Of course South Africa is not the only country in SSA that are experiencing such odds in its economy: According to Forsythe and Roberts (1994) the average company (in heavy industry, transportation, wood processing and in the sugar industry) in Kenya was expected to incur HIV/AIDS-related costs at an average annual loss of US$150,000 in 1992, and by 2005 the annual cost would average US$403,000 per business. Health-care costs, HIV-absenteeism and training alone will account for over 60 percent of all AIDS-related company costs in that country.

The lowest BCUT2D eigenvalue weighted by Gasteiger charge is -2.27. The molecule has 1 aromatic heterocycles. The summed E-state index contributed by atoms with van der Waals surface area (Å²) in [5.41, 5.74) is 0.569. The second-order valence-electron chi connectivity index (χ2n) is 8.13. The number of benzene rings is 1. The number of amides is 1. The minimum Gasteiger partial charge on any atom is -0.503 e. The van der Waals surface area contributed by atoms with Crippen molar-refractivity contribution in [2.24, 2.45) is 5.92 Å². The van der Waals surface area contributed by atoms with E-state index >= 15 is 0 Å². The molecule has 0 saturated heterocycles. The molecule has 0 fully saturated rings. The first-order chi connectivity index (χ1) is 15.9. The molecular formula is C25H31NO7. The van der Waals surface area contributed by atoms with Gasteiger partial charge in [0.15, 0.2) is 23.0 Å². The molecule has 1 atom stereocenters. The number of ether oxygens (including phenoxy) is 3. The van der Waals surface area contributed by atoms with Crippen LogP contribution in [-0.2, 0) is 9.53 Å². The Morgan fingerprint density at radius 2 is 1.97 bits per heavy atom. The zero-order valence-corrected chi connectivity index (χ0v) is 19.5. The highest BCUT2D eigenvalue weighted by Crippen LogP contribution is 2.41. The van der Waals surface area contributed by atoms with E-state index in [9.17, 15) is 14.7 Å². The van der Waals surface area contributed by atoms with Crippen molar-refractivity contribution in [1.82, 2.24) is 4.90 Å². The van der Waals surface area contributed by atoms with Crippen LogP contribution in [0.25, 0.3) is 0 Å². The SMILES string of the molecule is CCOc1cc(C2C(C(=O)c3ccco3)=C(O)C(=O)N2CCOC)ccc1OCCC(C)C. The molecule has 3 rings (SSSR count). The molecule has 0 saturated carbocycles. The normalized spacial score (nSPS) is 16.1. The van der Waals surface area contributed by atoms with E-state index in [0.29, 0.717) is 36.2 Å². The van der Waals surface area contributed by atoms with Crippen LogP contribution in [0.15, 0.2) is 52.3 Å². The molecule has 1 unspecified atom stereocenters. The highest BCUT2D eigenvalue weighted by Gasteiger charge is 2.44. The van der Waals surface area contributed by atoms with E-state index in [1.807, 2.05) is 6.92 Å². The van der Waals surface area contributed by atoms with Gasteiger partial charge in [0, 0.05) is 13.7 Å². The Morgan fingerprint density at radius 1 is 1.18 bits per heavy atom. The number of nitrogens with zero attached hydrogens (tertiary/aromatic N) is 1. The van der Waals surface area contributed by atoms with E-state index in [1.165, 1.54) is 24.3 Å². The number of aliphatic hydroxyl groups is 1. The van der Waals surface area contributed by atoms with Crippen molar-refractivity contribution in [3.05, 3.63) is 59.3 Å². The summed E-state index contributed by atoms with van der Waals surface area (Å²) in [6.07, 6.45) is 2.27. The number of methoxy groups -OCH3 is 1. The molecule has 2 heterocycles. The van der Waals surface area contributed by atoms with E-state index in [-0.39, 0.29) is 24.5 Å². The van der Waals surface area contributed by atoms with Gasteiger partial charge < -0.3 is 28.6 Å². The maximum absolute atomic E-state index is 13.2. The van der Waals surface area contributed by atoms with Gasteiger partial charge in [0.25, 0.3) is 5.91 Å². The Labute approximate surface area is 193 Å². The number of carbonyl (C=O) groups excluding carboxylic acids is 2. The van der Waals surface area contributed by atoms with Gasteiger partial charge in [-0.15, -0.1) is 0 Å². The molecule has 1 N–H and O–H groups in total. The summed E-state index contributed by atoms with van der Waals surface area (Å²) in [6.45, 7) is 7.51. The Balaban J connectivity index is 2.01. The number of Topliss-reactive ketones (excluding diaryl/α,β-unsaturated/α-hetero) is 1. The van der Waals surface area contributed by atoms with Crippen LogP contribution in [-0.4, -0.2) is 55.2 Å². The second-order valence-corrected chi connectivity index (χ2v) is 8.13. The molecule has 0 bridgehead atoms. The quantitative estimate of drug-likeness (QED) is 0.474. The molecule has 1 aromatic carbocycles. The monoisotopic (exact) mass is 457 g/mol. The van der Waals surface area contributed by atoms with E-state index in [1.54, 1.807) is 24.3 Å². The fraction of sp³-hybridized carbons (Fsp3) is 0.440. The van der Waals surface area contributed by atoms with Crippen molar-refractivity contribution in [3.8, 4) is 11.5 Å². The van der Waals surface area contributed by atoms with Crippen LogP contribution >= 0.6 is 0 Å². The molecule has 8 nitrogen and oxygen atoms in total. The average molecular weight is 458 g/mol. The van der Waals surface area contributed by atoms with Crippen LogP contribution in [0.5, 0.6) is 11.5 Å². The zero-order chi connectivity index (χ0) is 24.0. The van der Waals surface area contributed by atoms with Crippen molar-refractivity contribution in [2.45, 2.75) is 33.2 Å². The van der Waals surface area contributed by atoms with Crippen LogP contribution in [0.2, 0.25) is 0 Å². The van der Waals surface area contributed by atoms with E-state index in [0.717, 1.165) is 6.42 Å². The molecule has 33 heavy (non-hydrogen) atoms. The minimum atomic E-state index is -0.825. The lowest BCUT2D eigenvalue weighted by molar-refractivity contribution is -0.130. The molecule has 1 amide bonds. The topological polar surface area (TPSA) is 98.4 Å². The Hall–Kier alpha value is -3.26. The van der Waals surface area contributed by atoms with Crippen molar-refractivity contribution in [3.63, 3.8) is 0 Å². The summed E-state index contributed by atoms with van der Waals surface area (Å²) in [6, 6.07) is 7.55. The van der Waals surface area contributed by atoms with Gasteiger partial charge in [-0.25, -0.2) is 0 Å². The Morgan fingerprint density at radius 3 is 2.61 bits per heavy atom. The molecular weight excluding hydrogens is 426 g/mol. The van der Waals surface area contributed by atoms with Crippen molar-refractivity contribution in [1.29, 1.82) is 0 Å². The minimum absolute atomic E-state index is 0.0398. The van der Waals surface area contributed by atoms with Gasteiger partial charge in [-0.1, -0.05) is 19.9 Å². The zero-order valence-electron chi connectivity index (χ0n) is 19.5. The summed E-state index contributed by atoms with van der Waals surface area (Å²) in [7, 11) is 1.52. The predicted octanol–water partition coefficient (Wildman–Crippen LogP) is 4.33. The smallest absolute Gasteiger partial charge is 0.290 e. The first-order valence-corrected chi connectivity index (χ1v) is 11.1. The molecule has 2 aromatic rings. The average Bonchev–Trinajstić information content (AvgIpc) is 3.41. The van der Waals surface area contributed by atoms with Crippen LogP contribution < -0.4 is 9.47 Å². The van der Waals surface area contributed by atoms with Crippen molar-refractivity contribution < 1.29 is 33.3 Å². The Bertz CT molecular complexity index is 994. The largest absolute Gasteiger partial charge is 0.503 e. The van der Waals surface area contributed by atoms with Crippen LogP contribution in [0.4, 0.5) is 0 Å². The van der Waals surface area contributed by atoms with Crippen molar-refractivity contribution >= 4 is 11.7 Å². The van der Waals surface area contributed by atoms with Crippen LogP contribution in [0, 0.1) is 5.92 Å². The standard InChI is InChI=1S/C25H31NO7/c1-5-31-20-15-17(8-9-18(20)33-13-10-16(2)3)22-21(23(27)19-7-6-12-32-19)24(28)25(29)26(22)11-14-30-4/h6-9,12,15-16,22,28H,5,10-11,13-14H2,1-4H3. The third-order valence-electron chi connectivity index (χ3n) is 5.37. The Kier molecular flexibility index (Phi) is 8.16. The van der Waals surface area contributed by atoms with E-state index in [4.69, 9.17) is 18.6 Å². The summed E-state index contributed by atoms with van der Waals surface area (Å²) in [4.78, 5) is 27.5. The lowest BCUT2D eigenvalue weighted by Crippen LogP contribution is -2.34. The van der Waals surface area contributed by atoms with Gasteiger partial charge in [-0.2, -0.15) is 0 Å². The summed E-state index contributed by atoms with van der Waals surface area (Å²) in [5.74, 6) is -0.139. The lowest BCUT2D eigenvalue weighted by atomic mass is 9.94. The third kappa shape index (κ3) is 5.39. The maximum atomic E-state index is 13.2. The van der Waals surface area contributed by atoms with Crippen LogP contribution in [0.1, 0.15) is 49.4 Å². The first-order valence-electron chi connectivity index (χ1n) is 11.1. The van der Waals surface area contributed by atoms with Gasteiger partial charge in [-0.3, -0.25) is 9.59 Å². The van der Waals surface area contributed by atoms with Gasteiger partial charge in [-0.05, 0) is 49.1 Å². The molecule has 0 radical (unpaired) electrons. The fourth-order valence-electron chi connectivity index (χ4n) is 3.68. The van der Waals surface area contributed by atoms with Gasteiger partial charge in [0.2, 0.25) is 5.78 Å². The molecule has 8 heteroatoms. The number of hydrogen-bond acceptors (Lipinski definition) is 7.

Southern Africa also has a large informal economy – conceptualised as ‘those businesses that were unregistered and did not have a value added tax (VAT) number’ (SAIRR, 2001:355), the enterprises (excluding a significant amount of domestic workers) within this sector provided an income for an estimated 2,705,000 South Africans in 1999. In 1996, the informal sector accounted for 15 percent of the total amount of economically active South Africans (SAIRR, 2001:405). Wilkins (1999:223) cautions that informal enterprise operators and workers tend to belong to groups (women and young people) who are at a high risk of infection with HIV. Due to the structure and social determinants inherent to its operation, the informal sector is hard hit by HIV/AIDS: ‘when the operator of an informal enterprise, and probably one or two other family members develop AIDS-related illnesses, can no longer work and eventually die, the enterprise will die with them’ (Wilkins, 1999:223). Also, due to their insular existence, it is exceedingly difficult to reach the informal sector with orthodox anti-HIV/AIDS interventions and programmes. Again, the poorest and most isolated sectors of society are at the greatest risk to be infected and affected by the disease.